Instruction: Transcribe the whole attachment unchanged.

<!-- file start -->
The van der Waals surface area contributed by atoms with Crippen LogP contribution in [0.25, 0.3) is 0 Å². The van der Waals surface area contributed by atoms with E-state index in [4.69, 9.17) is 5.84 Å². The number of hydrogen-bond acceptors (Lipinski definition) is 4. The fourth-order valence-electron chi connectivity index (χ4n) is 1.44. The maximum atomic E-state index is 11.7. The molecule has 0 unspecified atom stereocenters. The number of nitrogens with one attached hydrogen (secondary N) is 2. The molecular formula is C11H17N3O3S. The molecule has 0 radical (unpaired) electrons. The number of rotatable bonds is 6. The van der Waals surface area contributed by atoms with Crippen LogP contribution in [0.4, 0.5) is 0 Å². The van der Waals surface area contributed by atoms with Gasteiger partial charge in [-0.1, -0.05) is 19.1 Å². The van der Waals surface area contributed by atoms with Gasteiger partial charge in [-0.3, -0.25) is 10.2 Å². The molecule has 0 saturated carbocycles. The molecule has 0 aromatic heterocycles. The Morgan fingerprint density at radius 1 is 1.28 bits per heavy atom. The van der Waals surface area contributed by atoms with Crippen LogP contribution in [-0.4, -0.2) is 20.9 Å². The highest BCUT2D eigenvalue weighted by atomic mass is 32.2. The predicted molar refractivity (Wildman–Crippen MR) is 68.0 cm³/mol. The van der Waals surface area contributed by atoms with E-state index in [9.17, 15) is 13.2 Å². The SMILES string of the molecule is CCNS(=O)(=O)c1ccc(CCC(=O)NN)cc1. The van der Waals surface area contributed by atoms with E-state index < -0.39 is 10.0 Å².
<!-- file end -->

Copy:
The van der Waals surface area contributed by atoms with Crippen LogP contribution in [0.25, 0.3) is 0 Å². The van der Waals surface area contributed by atoms with E-state index in [4.69, 9.17) is 5.84 Å². The number of hydrogen-bond acceptors (Lipinski definition) is 4. The fourth-order valence-electron chi connectivity index (χ4n) is 1.44. The maximum atomic E-state index is 11.7. The molecule has 0 unspecified atom stereocenters. The number of nitrogens with one attached hydrogen (secondary N) is 2. The molecular formula is C11H17N3O3S. The molecule has 0 radical (unpaired) electrons. The number of rotatable bonds is 6. The van der Waals surface area contributed by atoms with Crippen LogP contribution in [0.4, 0.5) is 0 Å². The van der Waals surface area contributed by atoms with Gasteiger partial charge in [-0.1, -0.05) is 19.1 Å². The van der Waals surface area contributed by atoms with Gasteiger partial charge in [-0.3, -0.25) is 10.2 Å². The molecule has 0 saturated carbocycles. The molecule has 0 aromatic heterocycles. The Morgan fingerprint density at radius 1 is 1.28 bits per heavy atom. The van der Waals surface area contributed by atoms with Crippen LogP contribution in [-0.4, -0.2) is 20.9 Å². The highest BCUT2D eigenvalue weighted by atomic mass is 32.2. The predicted molar refractivity (Wildman–Crippen MR) is 68.0 cm³/mol. The van der Waals surface area contributed by atoms with E-state index in [9.17, 15) is 13.2 Å². The SMILES string of the molecule is CCNS(=O)(=O)c1ccc(CCC(=O)NN)cc1. The van der Waals surface area contributed by atoms with E-state index < -0.39 is 10.0 Å².